Since the pandemic began, I have gone through waves of hypochondria. Each allergy sneeze ignites an imagined future in which cough and fever claim my body. But I’ve never had real symptoms, nor confirmed exposure. So, though I wanted to, I didn’t have reason to be tested.
Like a lot of people, I’ve been out at protests lately. When the city recommended on June 6 that protesters get tested at the new drive-thru citywide testing sites in SoDo and Northgate, I made an appointment and got swabbed. (King County now has a map of other testing sites, some of which require insurance.)
On Friday—based on over 3,000 tests, only one percent of them positive—the city changed course. Now the mayor’s office is saying, “To our knowledge and based on volunteered information, there is no evidence so far of people testing positive for Covid-19 from attending protests in Seattle. Let’s make room for people who need testing—who have symptoms!”
So if you’ve been protesting and have any symptoms, go get a test. It’s incredibly easy. Here’s what to expect.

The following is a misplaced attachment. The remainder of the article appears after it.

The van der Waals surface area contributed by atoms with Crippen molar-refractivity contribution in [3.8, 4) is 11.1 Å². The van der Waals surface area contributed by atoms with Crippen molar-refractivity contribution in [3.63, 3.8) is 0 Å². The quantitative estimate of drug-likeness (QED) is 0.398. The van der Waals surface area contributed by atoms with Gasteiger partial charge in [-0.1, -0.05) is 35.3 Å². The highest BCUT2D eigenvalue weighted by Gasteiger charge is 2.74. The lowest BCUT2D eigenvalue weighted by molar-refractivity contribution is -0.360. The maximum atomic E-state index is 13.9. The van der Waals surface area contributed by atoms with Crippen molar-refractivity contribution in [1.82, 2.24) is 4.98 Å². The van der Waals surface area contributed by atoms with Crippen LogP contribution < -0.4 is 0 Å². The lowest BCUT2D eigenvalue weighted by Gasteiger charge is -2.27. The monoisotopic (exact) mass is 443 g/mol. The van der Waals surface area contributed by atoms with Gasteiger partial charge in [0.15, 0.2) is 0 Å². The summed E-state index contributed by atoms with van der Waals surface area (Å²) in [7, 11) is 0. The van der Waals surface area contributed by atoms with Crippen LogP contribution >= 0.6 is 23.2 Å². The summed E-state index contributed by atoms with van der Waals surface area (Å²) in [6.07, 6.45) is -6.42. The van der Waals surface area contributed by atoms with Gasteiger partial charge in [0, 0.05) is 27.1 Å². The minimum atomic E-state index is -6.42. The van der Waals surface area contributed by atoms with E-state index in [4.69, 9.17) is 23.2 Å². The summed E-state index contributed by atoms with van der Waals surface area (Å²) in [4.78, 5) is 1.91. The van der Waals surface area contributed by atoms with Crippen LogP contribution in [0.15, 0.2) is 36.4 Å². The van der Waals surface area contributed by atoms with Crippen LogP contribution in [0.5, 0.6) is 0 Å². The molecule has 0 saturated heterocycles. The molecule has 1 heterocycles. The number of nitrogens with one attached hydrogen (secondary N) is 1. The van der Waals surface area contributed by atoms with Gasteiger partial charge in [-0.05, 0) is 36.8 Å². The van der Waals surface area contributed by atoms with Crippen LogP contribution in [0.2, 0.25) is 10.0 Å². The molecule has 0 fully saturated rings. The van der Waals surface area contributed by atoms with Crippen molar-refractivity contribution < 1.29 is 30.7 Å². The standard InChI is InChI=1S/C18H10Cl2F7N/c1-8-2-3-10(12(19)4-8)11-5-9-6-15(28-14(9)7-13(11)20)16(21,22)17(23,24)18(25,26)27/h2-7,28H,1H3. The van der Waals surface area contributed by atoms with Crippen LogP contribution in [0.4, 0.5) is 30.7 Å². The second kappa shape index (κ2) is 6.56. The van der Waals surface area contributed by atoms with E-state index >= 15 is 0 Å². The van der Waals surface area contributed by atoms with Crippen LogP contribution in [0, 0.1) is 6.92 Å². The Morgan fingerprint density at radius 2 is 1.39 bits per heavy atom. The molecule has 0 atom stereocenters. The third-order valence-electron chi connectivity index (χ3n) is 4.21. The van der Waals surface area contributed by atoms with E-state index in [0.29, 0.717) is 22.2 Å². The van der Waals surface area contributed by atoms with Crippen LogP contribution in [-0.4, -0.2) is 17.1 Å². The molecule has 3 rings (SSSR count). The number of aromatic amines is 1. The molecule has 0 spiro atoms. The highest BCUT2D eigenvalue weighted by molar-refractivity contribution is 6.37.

I made an appointment a few days ahead through the city’s website. I typed in my name, date of birth, phone number, address, and reason for visit (I just wrote “Covid-19 test”—you don’t need to say you were at a protest). You can also sign up over the phone. Both sites are in converted car emissions inspecting stations, so you need a car to visit. You also need a photo ID, but you can get tested no matter your citizenship or immigration status.
I arrived a few minutes before my appointment and got in one of the short lines, with only one car ahead of me. The first person checked my ID and insurance (you don’t need insurance to get tested but should submit it if you have it—you aren’t charged either way). She handed me a vial and a piece of paper with a code and a URL where I could find my test results later.
I pulled up to the next person. He took my vial, stuck a swab so far up my nose that it felt like it pierced my brain, handed me a tissue and sent me on my way. The whole thing took about 10 minutes. Results are supposed to be available online within 24 to 48 hours, but I got tested at 2:50pm and mine were up the next morning. Negative. Which gave me peace of mind until I stepped into public again—and isn’t that person standing a little too close?